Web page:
Paper Running Short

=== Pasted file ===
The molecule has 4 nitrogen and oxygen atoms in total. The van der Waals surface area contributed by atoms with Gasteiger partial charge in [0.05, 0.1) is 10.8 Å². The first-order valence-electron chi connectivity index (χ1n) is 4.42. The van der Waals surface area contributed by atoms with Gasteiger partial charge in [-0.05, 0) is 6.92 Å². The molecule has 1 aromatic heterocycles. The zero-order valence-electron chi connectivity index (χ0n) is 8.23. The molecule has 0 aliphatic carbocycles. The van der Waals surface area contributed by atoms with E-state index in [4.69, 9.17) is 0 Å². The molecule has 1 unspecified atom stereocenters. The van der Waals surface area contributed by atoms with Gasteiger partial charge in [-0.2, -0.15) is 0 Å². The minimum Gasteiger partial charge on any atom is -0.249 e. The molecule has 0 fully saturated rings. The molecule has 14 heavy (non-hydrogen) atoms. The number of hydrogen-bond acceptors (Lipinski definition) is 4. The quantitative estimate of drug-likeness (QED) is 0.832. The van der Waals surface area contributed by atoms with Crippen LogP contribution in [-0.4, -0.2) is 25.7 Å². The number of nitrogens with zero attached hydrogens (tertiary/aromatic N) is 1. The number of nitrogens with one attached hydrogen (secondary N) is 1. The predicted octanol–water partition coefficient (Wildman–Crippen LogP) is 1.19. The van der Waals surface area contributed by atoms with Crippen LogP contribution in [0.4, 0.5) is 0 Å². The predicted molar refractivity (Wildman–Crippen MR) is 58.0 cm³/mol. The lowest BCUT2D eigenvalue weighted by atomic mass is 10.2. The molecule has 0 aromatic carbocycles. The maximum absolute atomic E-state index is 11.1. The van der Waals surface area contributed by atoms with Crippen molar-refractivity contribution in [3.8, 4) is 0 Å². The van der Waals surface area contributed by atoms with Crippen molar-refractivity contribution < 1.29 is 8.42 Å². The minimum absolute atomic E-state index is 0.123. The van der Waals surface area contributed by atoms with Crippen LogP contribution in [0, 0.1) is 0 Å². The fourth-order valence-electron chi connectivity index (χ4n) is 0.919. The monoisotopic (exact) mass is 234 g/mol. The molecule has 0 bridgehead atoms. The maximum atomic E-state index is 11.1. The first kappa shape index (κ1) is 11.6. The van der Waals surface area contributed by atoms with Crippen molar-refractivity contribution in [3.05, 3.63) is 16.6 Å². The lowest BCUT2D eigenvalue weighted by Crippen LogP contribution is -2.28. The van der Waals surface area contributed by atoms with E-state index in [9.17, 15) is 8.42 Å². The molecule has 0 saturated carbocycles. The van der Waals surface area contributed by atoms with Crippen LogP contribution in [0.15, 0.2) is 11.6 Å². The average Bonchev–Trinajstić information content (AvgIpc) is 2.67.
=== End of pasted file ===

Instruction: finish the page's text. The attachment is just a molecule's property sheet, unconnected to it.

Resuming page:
The time is coming when the Press will have to fight really hard for its own preservation., With newsprint consumption at about a quarter of the pre-war level, it must already have been- difficult for the daily papers to resist the temptation to use more of their four- page pittance in self-defence. But the present position is such that further silence will amount to a dereliction of the duty to maintain the minimum essential service of information and opinion to the public. In a hurried Debate on the Adjournment late on Monday night attention was drawn to the fact that stocks of newsprint by the end of this year will be down to 90,000 tons, which is far below the war year average and too low to give any complete guarantee that the disaster of two-page papers will be avoided. An incomplete and unhelpful reply to this debate was given by, of all persons, the Parliamentary Secretary to the Ministry of Health. It would plainly be over-charitable to conclude that the Government regards the matter as of first-class importance. Yet at the recent United Nations Conference on Freedom of Information a resolution was passed which referred to inadequate production and unequal distribu- tion of newsprint as harmful and dangerous. Again, the United States Government is sufficiently impressed with the importance of paper in keeping democracy healthy in Europe to include newsprint for Britain in its tentative list of supplies to Europe under the Marshall Plan. But the Government has made it clear that the American offer will not be accepted. Since part of the newsprint would have to be paid for in dollars that decision could be justified. But rock bottom has been reached. There can be no more cuts.